Can “cultivating community” become idolatry?

“Cultivating community” has become a buzzword (er phrase) within my generation of Jesus followers.  We want authentic, transparent, deep, and meaningful relationships with other people.  We want to share our lives with each other.  We want to share our time, energy, resources, and abilities.  We want to create a relational space that serves as a safe haven to be loved, accepted, known, and to know others.  All of this sounds great!  But if we’re not careful, cultivating community can quickly become an idol that draws us away from Jesus and His mission.  How is it possible for something that seems so inherently good and even scriptural to become an idol in our lives?

A few thoughts:

  • Jesus and His mission are what bring us together as Jesus followers.  This may sound like a master of the obvious statement: following Jesus, embracing His message, and living out His mission are inseparable.  The church by definition is a group of people who’ve said “yes” to Jesus, His message, and His mission and are committed to living this out together.  Yes, God obviously wants us to focus on our relationship with Him and our relationships with other Jesus followers, and we’ll also get to do that for eternity.  The opportunity to seek the lost and serve the least is for a limited time only.
  • Authentic scriptural community is the byproduct of living on mission together.  I’ve often told people that my closest friends are not necessarily the guys who enjoy back-packing, biking, zombies, or college football (all things I enjoy), but they’re almost always the guys with whom I’ve lived out the mission of Jesus.  There’s something about serving shoulder to shoulder with these people that binds our hearts together.  This shared mission is what bound a disparate group of apostles together and created deep bonds of partnership between the Apostle Paul and churches he started.
  • If we try to maintain or protect our group as a safe haven, we’ll destroy community.  This happens in churches and groups of all sizes from the 7000 member mega-church to the organic house church.  When we do anything to stifle growth or multiplication (of disciples, groups, churches) the result is stagnation.  Every healthy organism grows- if it’s not growing, then it’s dying.  We all love the idea of Jesus leaving the ninety-nine to pursue the one, when the one is us.  It feels much more risky to recognize that’s exactly the mindset Jesus wants us to adopt as individuals and communities of Jesus followers.
  • If our primary focus is meeting our own needs, we’ll probably walk away empty.  This goes against the Christian consumerism that runs rampant in our American brand of Christianity.  Nowhere in the gospels does Jesus even remotely challenge people to focus on themselves more as a means to solve  their neediness.   Nowhere in Paul’s epistles to New Testament churches does he tell them that the solution to their issues is rooted in getting what they want out of the local body of believers.  Interestingly, denying ourselves is the first step to following Jesus and joining His mission to this world.
Three quotes I love on this topic:

One danger of the American church is that we often try to offer people community without cause. Without cause, you’re just another civic organization. You don’t have life transformation… Jesus said, “I have come to the world to seek and to save that which is lost.” The cause of Christ is accomplished by expanding the kingdom of God.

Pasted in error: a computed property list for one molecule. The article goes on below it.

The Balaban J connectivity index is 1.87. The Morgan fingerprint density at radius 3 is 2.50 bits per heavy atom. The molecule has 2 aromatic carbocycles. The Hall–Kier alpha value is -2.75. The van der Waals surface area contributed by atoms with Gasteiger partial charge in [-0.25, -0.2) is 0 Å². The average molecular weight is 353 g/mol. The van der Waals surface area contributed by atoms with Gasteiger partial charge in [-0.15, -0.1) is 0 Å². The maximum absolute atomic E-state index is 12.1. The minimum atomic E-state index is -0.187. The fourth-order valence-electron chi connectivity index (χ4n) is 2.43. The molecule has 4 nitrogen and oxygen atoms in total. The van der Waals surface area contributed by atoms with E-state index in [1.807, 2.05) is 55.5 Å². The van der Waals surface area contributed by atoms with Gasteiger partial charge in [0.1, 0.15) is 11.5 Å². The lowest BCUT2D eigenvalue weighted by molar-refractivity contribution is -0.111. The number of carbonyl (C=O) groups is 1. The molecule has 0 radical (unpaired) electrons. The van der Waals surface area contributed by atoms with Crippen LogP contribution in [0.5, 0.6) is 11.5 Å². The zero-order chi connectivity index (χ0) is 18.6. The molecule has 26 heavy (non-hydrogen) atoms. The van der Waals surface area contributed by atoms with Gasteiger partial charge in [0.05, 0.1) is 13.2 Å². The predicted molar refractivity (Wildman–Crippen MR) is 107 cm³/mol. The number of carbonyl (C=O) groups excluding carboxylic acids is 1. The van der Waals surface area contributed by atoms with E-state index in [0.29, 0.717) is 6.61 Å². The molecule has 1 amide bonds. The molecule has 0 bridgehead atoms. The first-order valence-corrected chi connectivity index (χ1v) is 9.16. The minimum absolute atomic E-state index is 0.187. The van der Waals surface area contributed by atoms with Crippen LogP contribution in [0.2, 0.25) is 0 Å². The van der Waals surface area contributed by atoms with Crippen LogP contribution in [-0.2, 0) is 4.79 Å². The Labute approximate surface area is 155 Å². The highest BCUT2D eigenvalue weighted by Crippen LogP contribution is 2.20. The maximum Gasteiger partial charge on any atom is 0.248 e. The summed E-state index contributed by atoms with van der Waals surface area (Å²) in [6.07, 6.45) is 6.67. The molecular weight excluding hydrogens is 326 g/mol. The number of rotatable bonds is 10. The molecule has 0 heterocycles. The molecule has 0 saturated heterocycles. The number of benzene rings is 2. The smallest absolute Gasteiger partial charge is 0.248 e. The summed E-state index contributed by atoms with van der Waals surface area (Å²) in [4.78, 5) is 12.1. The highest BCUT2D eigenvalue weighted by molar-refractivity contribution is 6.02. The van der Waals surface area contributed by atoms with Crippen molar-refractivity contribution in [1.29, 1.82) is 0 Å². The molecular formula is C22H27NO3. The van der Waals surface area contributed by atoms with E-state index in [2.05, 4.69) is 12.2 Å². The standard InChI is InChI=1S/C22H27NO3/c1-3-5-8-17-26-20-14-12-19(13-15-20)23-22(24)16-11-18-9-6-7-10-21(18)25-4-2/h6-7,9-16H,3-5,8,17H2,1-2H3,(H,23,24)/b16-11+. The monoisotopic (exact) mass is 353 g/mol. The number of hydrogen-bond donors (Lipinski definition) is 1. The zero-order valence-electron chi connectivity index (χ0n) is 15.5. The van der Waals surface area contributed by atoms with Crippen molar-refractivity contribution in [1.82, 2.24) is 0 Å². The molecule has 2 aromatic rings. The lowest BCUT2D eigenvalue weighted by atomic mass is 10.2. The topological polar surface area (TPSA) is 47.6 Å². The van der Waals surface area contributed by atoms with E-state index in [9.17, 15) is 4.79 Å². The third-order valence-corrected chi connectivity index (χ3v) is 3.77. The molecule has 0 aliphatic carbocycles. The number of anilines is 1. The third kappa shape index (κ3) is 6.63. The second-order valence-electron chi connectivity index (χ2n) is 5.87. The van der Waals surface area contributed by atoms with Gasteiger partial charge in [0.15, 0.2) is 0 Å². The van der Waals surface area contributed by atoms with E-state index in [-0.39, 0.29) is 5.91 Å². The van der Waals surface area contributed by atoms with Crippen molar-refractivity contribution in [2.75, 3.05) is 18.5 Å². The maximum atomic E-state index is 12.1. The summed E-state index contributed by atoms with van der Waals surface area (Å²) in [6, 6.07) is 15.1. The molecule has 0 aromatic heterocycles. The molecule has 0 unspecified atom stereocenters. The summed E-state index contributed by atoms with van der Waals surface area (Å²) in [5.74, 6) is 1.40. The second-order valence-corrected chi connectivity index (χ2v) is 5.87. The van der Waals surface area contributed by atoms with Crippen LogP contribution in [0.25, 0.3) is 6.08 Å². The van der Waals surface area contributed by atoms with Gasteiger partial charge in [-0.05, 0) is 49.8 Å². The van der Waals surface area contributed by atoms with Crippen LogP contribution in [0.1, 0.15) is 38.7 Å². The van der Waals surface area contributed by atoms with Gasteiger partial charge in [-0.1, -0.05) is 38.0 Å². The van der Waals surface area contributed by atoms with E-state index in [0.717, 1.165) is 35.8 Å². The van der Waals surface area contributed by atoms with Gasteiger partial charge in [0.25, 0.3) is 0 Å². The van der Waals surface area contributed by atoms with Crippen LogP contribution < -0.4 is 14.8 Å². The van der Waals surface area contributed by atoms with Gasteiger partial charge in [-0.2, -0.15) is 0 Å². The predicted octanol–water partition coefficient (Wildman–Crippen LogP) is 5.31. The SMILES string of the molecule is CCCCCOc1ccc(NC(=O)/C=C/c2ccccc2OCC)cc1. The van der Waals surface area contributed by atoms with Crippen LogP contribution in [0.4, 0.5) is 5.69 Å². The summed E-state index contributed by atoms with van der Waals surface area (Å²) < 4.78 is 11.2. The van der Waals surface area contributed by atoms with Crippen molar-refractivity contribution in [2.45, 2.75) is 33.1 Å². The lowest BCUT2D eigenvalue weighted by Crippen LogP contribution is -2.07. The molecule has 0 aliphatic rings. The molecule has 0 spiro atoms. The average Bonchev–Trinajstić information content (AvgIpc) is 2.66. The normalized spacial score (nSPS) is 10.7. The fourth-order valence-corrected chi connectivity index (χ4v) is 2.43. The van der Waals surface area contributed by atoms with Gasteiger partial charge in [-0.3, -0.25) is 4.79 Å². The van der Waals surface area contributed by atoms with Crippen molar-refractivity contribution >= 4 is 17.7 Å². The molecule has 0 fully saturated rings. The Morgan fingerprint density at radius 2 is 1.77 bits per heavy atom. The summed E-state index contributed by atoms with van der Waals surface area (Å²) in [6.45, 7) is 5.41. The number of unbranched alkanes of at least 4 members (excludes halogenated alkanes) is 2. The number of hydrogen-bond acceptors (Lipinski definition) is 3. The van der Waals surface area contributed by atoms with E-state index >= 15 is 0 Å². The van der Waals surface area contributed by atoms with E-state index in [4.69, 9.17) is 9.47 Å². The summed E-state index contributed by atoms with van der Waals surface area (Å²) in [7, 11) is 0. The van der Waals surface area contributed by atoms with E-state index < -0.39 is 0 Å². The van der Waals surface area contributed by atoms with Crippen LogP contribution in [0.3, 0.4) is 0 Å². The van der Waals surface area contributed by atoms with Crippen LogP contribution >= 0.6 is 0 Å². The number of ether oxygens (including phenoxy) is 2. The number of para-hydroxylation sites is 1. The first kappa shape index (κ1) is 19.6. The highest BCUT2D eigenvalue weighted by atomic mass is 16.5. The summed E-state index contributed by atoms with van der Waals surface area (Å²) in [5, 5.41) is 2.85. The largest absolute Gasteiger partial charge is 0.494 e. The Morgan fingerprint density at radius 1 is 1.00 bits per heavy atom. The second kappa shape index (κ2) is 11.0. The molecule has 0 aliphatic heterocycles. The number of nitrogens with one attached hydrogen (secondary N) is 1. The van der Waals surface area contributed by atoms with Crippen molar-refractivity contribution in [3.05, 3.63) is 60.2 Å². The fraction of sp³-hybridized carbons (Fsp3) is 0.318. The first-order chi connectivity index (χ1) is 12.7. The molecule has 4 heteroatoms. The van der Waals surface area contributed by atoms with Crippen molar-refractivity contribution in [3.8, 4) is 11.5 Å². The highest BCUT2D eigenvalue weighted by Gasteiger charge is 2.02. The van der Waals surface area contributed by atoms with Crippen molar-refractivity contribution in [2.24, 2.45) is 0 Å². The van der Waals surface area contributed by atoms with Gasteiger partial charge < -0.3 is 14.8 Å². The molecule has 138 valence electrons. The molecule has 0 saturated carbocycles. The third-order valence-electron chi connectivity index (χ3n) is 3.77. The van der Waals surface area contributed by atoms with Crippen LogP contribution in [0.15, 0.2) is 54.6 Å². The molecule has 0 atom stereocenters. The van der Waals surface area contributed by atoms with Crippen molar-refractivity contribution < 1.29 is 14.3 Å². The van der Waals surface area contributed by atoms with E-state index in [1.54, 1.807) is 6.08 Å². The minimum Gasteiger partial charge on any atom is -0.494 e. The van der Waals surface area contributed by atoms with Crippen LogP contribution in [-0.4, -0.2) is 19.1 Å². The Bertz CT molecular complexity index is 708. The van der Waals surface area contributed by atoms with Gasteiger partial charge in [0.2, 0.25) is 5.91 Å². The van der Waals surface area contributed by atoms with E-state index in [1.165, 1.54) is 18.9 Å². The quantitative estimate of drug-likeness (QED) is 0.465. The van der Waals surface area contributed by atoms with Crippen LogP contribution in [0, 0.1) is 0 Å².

Erwin McManus, The Cause Driven Church

Life’s too short and this age is too evil and the people outside are too broken and hopeless for us to settle for a notion of fellowship as a kind of comfortable togetherness that has no transforming, empowering, explosive effect when we meet.

 John Piper, Explosive Fellowship

The most vigorous forms of community are those that come together in the context of a shared ordeal or, communities who define themselves as a group with a mission that lies beyond themselves—thus initiating a risky journey. Over-concern with safety and security, combined with comfort and convenience, have lulled us out of our true calling and purpose. Everyone loves an adventure. Or do we?

 Alan Hirsch, The Forgotten Ways blog


Please pray… 

  • Please pray that this initial Home Fellowship meeting in our home will serve as a launching pad for starting Home Fellowships in other neighborhoods around the city of Burlington.  
  • Please pray that our identity would be firmly rooted in Jesus and that we’ll remain 100% committed to living out His mission as individuals and a church.  
  • Also, pray that as we continue to grow, that God would give us great discernment and excitement concerning where and when we need to launch additional Home Fellowships.

2 thoughts on “Can “cultivating community” become idolatry?

  1. Mmmm.

    Great thoughts to have in the same pocket as “community on mission” thoughts.

    When I probably have children, do I want them to grow up, live at home and only care for me and their mother with all the teaching, money and love that I spend years and years pouring into them?

    Nah. I already got that from my parents. I’d consider it to be huge for them to take their upbringing and all I’ve invested into them and go share it with those who haven’t been able to experience anything like that before.

    How could I want anything different for my church / fellowship / small group?


  2. Very well put Kevin! This has become an Idol in many communities and churches all over. We should definitely keep this in prayer all the time.


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